Commerzbank AG (CBK), a German lender rescued by taxpayers following the 2008 financial crisis, is “close” to a deal with European Union regulators to change the terms of the bailout that required it to sell its Eurohypo unit.
EU Competition Commissioner Joaquin Almunia said European Commission officials and Commerzbank were discussing “what other conditions can compensate” for the bank’s request to change the EU’s order for it to sell Eurohypo by the end of 2014. Regulators “are very, very close to having an agreement to have a change of conditions for Commerzbank,” he told reporters today.
Commerzbank agreed to sell the public-finance and commercial-property lender as a condition for EU approval of its rescue by the German state following the collapse of Lehman Brothers Holdings Inc. Germany’s second-biggest lender has said a sale of Eurohypo would be difficult because of concerns over the division’s ability to fund itself.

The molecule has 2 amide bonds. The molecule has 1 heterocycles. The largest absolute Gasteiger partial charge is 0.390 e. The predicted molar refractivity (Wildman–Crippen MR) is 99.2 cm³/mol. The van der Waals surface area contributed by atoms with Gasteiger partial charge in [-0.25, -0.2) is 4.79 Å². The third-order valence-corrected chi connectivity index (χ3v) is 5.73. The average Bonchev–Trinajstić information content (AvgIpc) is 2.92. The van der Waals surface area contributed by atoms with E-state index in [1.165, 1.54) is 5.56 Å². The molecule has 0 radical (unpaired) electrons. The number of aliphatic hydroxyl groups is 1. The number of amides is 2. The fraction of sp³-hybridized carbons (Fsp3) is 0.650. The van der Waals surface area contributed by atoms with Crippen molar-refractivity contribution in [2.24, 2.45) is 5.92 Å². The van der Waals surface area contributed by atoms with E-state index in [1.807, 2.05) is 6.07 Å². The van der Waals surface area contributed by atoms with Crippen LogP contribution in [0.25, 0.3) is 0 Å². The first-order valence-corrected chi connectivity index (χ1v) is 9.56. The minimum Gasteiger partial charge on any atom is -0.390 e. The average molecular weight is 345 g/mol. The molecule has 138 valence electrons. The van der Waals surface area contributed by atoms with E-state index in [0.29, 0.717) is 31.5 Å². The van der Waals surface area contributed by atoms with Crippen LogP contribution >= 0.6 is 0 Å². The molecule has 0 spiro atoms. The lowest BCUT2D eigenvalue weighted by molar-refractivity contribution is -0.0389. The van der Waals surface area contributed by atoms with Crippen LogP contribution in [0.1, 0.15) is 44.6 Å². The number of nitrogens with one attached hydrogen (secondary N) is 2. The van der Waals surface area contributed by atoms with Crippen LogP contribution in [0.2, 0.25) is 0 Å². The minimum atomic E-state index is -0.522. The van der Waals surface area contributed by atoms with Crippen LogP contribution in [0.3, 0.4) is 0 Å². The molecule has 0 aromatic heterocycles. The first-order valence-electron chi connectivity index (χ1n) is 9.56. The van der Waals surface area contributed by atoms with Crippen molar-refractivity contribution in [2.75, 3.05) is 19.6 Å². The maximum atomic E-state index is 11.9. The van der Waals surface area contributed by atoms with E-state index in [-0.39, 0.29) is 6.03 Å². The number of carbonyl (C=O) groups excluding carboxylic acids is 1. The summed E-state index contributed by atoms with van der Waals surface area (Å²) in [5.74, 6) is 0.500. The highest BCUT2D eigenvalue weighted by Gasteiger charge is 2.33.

Commerzbank spokesman Maximilian Bicker declined to comment when reached by telephone today. Chief Executive Officer Martin Blessing told reporters at a press conference at the bank’s headquarters in Frankfurt last month that Commerzbank won’t provide updates on talks with the commission.
Eurohypo tapped the European Central Bank’s three-year loans in December to reduce the unit’s funding dependence on Commerzbank, Chief Financial Officer Eric Strutz told analysts on a Feb. 23 conference call.
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